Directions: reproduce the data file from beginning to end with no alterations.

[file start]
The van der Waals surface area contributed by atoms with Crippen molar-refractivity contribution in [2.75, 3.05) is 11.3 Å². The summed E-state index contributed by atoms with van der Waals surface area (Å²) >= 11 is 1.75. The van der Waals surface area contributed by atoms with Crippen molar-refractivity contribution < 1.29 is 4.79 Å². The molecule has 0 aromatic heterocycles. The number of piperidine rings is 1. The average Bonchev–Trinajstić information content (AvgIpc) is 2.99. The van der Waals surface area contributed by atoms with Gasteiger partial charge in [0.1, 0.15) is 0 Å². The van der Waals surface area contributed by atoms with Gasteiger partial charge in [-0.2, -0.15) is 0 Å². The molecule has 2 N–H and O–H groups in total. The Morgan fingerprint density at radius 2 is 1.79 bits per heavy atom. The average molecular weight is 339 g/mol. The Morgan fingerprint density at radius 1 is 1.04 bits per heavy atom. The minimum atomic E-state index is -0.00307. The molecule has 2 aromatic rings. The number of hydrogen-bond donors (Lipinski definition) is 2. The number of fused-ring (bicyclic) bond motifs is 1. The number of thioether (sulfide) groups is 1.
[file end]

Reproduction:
The van der Waals surface area contributed by atoms with Crippen molar-refractivity contribution in [2.75, 3.05) is 11.3 Å². The summed E-state index contributed by atoms with van der Waals surface area (Å²) >= 11 is 1.75. The van der Waals surface area contributed by atoms with Crippen molar-refractivity contribution < 1.29 is 4.79 Å². The molecule has 0 aromatic heterocycles. The number of piperidine rings is 1. The average Bonchev–Trinajstić information content (AvgIpc) is 2.99. The van der Waals surface area contributed by atoms with Gasteiger partial charge in [0.1, 0.15) is 0 Å². The van der Waals surface area contributed by atoms with Gasteiger partial charge in [-0.2, -0.15) is 0 Å². The molecule has 2 N–H and O–H groups in total. The Morgan fingerprint density at radius 2 is 1.79 bits per heavy atom. The average molecular weight is 339 g/mol. The Morgan fingerprint density at radius 1 is 1.04 bits per heavy atom. The minimum atomic E-state index is -0.00307. The molecule has 2 aromatic rings. The number of hydrogen-bond donors (Lipinski definition) is 2. The number of fused-ring (bicyclic) bond motifs is 1. The number of thioether (sulfide) groups is 1.